Saints and miracle men in antiquity and modern times: Pope Francis on the Roman Danube?

Guest post by Nick Mataya, PhD student in Ancient History, who works with Prof Mark Humphries.

There is an American sports-documentary series called 30 for 30 that has an ad campaign that goes “What if I told you…(insert relevant sports story)? ESPN 30 for 30 presents …”.  When I was asked about writing this blog post, that ad campaign combined with the title of this post was the first thing that came to mind.  So, what if I told you that Pope Francis was active on the Roman frontier along the Danube in the late fifth century?

My name is Nick Mataya and I am a doctoral candidate studying the spread of Christianity in the Late Roman Balkans.  My thesis discusses the role of bishops, theological controversies, the spread of religious practices, and the rise of holy men.  What makes this really interesting – to me at least – is that the Roman Balkans were constantly under attack from enemies, both foreign (a slew of barbarian groups) and domestic (usurpers and once-allied barbarian groups) throughout the period I examine (the late third century through the sixth).  The subject of this post contains many of those factors.

In the early sixth century, a monk called Eugippius, the abbot of a monastery near the modern city of Naples, wrote a work about a holy man called Severinus.  This work, erroneously known as the Vita Sancti Severini, was a short summary of the actions of Severinus in Noricum (modern Austria and Slovenia) and the movement of Severinus’ remains to Eugippius’ monastery of Castellum Lucullanum.  The work, according to Eugippius, was not meant to be the “Life” of Severinus, but it was merely supposed to be something that another author could use to write a “Life” of Severinus.  He calls it a commemoratorium (means of remembrance), and that is title I will use in this post.

At first glance, the Commemoratorium is unremarkable.  It tells the story of a holy man who does typical holy man things: he helps the poor, he performs miracles, he tells the future, he says prayers, he tries to make people be better Christians, and he acts as an intermediary for the people.  When one looks a little bit deeper, however, the Commemoratorium is astonishing.  For example, it tells us nothing about Severinus’ life before he came to Noricum.  He just shows up on the scene like Clint Eastwood in a western and starts trying to fix everything that is going wrong in the area.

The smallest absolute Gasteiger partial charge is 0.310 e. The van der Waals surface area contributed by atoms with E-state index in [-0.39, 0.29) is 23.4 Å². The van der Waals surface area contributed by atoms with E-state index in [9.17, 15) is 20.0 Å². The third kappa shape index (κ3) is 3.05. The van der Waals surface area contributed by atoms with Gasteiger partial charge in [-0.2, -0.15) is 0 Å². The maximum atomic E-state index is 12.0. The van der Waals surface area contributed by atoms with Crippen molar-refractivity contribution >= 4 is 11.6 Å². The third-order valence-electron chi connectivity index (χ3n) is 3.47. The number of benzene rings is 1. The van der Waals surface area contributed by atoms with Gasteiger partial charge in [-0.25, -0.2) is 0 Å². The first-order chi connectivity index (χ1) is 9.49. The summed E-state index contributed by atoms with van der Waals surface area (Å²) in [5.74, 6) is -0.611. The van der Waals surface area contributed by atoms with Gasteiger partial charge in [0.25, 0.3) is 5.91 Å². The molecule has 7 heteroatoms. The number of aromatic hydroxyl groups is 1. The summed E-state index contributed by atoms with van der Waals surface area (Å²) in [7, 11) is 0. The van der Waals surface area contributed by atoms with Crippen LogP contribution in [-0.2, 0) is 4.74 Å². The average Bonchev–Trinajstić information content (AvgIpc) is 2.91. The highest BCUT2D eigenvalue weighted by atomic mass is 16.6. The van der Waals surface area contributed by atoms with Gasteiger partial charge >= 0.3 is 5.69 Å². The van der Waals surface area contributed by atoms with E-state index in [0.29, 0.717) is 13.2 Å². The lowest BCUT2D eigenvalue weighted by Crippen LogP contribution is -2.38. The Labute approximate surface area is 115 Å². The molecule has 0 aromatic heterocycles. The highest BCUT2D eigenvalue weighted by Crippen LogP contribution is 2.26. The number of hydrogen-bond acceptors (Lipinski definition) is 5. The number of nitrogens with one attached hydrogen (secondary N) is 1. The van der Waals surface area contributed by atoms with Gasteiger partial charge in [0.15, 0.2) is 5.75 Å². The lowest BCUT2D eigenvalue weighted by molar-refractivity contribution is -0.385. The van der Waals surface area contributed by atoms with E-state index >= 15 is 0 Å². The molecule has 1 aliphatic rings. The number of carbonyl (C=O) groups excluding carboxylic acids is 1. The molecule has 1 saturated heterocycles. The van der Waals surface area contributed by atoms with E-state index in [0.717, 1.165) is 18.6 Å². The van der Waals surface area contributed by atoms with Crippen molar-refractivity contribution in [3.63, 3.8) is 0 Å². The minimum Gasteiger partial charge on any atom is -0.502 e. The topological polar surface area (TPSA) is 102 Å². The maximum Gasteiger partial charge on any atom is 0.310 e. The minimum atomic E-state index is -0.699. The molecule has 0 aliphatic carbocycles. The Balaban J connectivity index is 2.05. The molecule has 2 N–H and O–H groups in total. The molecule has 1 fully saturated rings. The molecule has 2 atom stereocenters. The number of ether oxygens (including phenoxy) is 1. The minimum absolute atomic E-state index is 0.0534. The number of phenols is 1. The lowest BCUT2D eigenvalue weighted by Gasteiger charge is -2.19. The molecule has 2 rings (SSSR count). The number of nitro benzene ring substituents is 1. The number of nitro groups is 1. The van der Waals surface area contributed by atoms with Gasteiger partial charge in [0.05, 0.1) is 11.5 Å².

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The most astonishing thing about Severinus is that he does not emphasise doctrine in his missionary activities (just like…Pope Francis!).  The Roman Empire, and especially the Balkans, had been racked for nearly two centuries by a theological controversy that questioned how one defined Christ.  People were in one of two camps: the “orthodox” Nicene camp and the “heretical” Arian camp (note: both of these “camps” contained a number of groups within them, many of which vehemently disagreed with each other).  The debate between these two camps became incredibly hostile.  For example, the Nicene bishop of Milan, Ambrose (c. 347-397), advocated the complete shunning of all Arians.  It is therefore quite shocking to find the story of a holy man who does not care about doctrinal differences, especially when most of the Arians he encountered were invading barbarians!

Severinus was also a great weeper (just like…Pope Francis! Here is one of the many stories involving Francis and tears: http://www.catholicnewsagency.com/news/this-lent-ask-god-for-the-gift-of-tears-pope-says-on-ash-wednesday-94044/).  The Commemoratorium is littered with stories where either Severinus is weeping or he is telling other people to weep.  This is normal in early Christian writings.  Tears have a strong link with Christianity (the shortest verse in the [English] New Testament is “Jesus wept – John 11:35”) and many of the early stories of monks involved them weeping.  Many of the tears of Severinus, however, would have to be classified as unconventional (and that is being mild): the tears trigger miracles.  Sometimes these tears cause the healing of the sick, the raising of the dead, and the feeding of the poor.  Other tears cause the defeat of barbarian armies, the punishment of those who refuse to listen to Severinus, and the “paternal flail of God” – demonic possession.  Yes, Severinus possesses some of his monks with demons through his tears.

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Through my research, I keep finding parallels between Severinus and Pope Francis.  Although Pope Francis would probably be horrified by some of the actions of Severinus in the Commemoratorium, I do get the distinct feeling that Francis would find in Severinus a kindred spirit, and I would not be shocked to learn that Francis was influenced by the Commemoratorium.  They both prioritise charity before doctrine, they both perform what their followers would deem to be miracles (http://ncronline.org/blogs/francis-chronicles/blood-naples-patron-liquefies-during-pope-francis-visit-cathedral), and they both see tears as an essential part of Christian understanding and practice.  Further, they both have hazy pasts (have you tried looking into Francis’ actions during the “Dirty War” in Argentina?) and they both have a plan to accomplish a great deal in a short amount of time (they also prophesied their own deaths: http://www.theguardian.com/world/2015/mar/13/pope-francis-two-year-anniversary-lord-chose-me-short-mission).